I hope things have changed in the classroom since I was taught The Great Gatsby in high school (three times), or even that I had an atypical experience with this novel. Obviously, English class was my favorite. I generally had good teachers. However, because I moved around a lot, when I’d get into a new school the administration was generally reluctant to place me in the honors version of their English program, regardless of previous achievements. It’s like, “yeah yeah, you did fine there but here you’re going to have to prove yourself!” And that’s how I got to essentially retake an entire year’s worth of material. Anyway, personal tangent aside, when the curriculum assumes that you don’t like literature, it goes out of its way to make that a self-fulfilling prophecy. I have to think that Gatsby is required reading for pretty much everyone, it’s right up there with To Kill a Mockingbird in that regard. Two of the three times Gatsby was taught at me the instructor almost exclusively focused on the use of symbolism in the novel. That’s a wonderful way to poison positive experiences with literature and to skew perception about analysis.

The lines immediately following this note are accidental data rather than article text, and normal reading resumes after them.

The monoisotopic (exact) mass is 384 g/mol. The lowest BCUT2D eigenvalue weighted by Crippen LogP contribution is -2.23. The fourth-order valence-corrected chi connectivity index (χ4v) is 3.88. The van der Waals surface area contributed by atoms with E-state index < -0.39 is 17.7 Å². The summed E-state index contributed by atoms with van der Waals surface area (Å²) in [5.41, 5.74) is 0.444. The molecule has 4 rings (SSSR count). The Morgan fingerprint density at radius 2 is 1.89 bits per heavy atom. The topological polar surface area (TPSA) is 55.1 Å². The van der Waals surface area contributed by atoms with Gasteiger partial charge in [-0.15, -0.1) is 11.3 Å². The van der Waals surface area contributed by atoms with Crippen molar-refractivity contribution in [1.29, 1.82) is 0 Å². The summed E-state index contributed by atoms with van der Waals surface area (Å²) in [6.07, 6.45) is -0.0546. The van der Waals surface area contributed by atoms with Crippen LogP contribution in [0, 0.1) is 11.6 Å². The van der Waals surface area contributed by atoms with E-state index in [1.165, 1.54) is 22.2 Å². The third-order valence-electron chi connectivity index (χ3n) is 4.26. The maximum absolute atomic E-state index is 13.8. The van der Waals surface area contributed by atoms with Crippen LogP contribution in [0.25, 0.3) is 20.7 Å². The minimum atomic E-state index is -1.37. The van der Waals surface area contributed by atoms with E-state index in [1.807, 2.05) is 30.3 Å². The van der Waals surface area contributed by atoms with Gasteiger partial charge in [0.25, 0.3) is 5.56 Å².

Instead of receiving any historical context of the time when the novel was written, or being encouraged to push at the narrative in any meaningful way, or questioning the author’s intentions, or engaging with character choices in the story, we were given a symbol hunt. Everything boiled down to discovering seemingly innocuous things and decoding them. To be fair, Fitzgerald does have a habit of placing conspicuous items and moments in the prose. However, it’s unfair to the text to assume the author had a list of some kind. Like, “green light = the future via Daisy.” And then that’s the end of the discussion. It turns English into math, and with respect to my science peeps that’s the allure of the humanities. There’s no one answer, there’s no formula for literature-solving. An argument can be made that teaching symbolism in The Great Gatsby is an attempt to force students to look deeper than they otherwise would, but it’s been clear to me in the years since that those who are not disposed toward the humanities dismiss literary analysis as pointless deciphering of symbols that may or may not exist. There are much more engaging ways to talk about books.